The final zone of the exhibition covers digital media content and the technology behind it. In the first part, the emphasis is on how technology has made it possible to blur the distinctions between producers and consumers of media.

    Two activities demonstrate what this means. Make Your Point provides three terminals where visitors can seize their “chance to be a Media Producer” and comment on current events. Everyday the program software goes out to the web and downloads pictures from the top stories in the news, so the activity stays fresh and relevant. I saw upper elementary age kids pouring over the images in the database that they wanted to write about. I watched parents and children working on this patiently together. All the participants were proud to see their work displayed on the big screen. Observers can use a trackball station to search and select the archived stories they want to see on the screen.

    The second activity, Citizen Media, is a blogging opportunity. Emphasizing to visitors that each of them “has a voice,” people are encouraged to sit at one of two kiosks and choose one of three topics to comment on – Nature, Music, Politics. LSC made the initial post on each blog and visitors have carried on from there. Some posts are thoughtful, some are inane but none were obscene and several had been made earlier on the day I was there. I wondered how many of the people who participated in these activities already blogged or were otherwise engaged in putting their own content on the web, and how many had never done it before.

    The next area, Raise Your Media IQ promotes the all-important subject of media literacy. Visitors can sit down for a few moments in a mini-theater and watch a video about the perils of hidden commercial messages aimed at young children, and the bias in news coverage, for example. But the video was not engaging and viewers left quickly. An upgrade is apparently in production.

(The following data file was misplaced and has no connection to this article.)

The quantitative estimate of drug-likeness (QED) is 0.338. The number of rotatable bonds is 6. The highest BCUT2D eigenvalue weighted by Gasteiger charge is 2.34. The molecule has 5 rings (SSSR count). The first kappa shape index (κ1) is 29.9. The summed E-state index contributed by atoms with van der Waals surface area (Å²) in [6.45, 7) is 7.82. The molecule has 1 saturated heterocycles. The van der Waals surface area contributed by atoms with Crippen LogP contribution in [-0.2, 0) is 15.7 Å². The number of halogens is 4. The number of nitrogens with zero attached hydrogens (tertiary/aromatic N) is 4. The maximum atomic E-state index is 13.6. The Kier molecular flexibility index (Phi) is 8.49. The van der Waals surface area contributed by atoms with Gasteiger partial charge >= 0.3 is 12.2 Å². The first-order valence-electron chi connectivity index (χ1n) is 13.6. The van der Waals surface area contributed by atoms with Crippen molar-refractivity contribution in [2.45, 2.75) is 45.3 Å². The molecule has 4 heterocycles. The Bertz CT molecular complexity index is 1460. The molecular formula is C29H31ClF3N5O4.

Once into the last part – on how digital technology works – the interest level spikes up again. At a series of high and low tech interactives, you can learn about what pixels are, how digital audio, radio signals, cel phones and lots of other things work. I loved Network Odyssey about cel phones. Usually this subject bores me, but with clear instructions and great graphics, the info in this interactive really stayed with me.

    On the way out of the exhibit you can stop at the Bubble Screen to compare the popularity of current methods of communication – landline phones, mobile phones, email, IM and text messaging, and sharing photos – among different age groups. Enter in your preferences and see your very own bubble up there to compare with everyone else’s. The expected generational trends are right there: teenagers send a lot more photos from their phones than their parents do and older people use landlines a lot more than their kids do.

    From just about every standpoint Communication succeeds. It presents a wide variety of engaging experiences for learning about the history of human communication. It looks great. It illustrates the multifaceted nature of scientific endeavors. It encourages people to make connections between the past and present, between the science they learn about and the science they encounter in every day life. It asks them to think about how technology influences communication. Also, at least in the Digital Media section, it offers a forum for visitors to share their comments with each other and the Science Center.

Log in to post a response.